SEOUL, South Korea — A former U.S. Army heliport and runway at Camp Walker in South Korea’s southeastern city of Daegu were found by a South Korean government agency to be contaminated with cancer-causing substances, potentially exposing service members on the base and thousands of residents living nearby to the toxic substances.
The Daegu Citizens’ Coalition for Safety disclosed surface and groundwater contamination at the site, which the Army has given to South Korea, at a Feb. 19 press conference.
The information was based on a field survey of Camp Walker’s 16.5 acres of runway and helipad conducted by the South Korean Ministry of Environment from November 2019 to March 2020. The civic group obtained the internal report after filing an official information disclosure request and revealed a few pages in its press release. The ministry confirmed the report’s findings.
The field survey identified soil contamination by at least eight toxic substances, including arsenic, benzene and cadmium. The highest toxicity of TPH — chemical compounds from crude oil — in soil was recorded at 8,892mg/kg, 17.8 times the safety levels set by the South Korean authorities.
“All these substances found at the base are classified as Group 1 carcinogens, which means the evidence of causing cancer is very strong,” said Dr. Leem Jong-han, dean of the Inha University Graduate School of Public Health. “A prolonged exposure to these carcinogens and consumption of crops grown from the contaminated soils will indisputably increase the risk of cancer or other fatal diseases.”
Camp Walker’s groundwater was also polluted with TPH, phenol, and PFOS/PFOA, which could result in adverse health effects, including cancer and developmental effects to fetuses during pregnancy or to breastfed infants when exposed, according to the Environmental Protection Agency. All of the pollutants exceeded health advisory standards, with the highest TPH toxicity in water recording a whopping 9,724 times the acceptable levels.
The U.S. military has had problems with toxic contaminants at bases around the world. The Pentagon identified more than 400 active installations in the U.S. with a known or suspected release of PFOS/PFOA, which the military has been adding in its firefighting foam since the 1970s. A 2018 Department of Defense report also admitted water contamination at its overseas bases in Belgium, Diego Garcia and Honduras.
“The groundwater contamination is particularly alarming since the toxicants could have poisoned other water sources nearby if Camp Walker’s cancer-causing substances had reached the bedrock,” said Dr. Kim Jungjin, a member of the Daegu Citizens’ Coalition for Safety who exposed the army base’s health hazards. “A comprehensive field survey of the base’s neighborhood is needed to fully assess the risk.”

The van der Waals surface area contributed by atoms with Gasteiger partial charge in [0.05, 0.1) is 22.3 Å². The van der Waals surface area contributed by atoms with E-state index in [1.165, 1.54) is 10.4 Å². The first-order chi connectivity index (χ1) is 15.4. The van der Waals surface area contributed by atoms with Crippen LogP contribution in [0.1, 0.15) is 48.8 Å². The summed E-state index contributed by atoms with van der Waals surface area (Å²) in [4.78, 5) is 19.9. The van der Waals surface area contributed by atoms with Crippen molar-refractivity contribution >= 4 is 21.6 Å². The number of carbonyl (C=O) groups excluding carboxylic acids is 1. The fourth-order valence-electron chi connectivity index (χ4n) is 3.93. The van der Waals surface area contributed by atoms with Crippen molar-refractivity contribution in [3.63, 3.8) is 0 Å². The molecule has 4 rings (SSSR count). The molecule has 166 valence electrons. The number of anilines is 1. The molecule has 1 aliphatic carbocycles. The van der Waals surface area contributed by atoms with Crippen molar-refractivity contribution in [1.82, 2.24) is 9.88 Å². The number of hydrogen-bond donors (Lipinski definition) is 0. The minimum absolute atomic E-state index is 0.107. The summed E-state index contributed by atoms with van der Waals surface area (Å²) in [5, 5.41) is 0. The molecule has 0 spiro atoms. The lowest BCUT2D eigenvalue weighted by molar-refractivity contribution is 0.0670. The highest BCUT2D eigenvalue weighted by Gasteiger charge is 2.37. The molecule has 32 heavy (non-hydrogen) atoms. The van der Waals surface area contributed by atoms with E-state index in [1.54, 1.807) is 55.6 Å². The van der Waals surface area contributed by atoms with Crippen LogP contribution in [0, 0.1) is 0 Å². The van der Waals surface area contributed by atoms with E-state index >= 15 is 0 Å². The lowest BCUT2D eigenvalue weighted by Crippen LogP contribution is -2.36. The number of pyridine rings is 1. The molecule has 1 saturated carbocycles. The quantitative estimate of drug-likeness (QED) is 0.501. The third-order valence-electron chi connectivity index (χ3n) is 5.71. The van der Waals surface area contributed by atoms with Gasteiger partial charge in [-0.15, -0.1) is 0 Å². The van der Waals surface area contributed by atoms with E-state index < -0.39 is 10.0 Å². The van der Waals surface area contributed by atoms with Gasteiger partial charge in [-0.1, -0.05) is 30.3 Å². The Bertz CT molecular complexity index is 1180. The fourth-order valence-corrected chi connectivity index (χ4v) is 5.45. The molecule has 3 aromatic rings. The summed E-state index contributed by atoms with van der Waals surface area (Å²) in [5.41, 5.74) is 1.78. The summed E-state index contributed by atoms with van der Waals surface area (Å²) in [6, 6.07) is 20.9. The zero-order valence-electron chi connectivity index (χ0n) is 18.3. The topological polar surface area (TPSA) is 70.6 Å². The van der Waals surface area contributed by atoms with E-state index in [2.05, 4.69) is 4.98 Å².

Some buildings such as the control tower and barracks were also contaminated with asbestos. Breathing in asbestos over long periods can cause severe lung conditions and even cancer, according to Leem.
“I cannot believe the tap water I have been drinking could have deteriorated my health,” said Seo Sunheon, a senior citizen who has been living within a mile of Camp Walker’s helipad. “I am always grateful for our American friends for lending a helping hand to South Koreans in times of war, but it is quite disappointing to hear about the possibility of carcinogens in the water.”
The Camp Walker heliport and runway were handed over to South Korean control in December. U.S. Forces Korea spokesman Col. Lee Peters made it clear that the transfer of Camp Walker’s helipad and parcel of land was completed within the terms of the Status of Forces Agreement and there is no further action required by the U.S. military.
“We value the importance of the U.S. military presence in South Korea for the sake of national security,” Kim said. “But the severe environmental pollution at the Camp Walker site is a separate issue that needs to be addressed to ensure healthy lives for everyone.”
The city of Daegu will establish a panel of experts to effectively clean up the former U.S. Army helipad and runway and allow civilian oversight of the process, according to the press release. The city plans to build a park and a library at the site after the removal of toxic pollutants.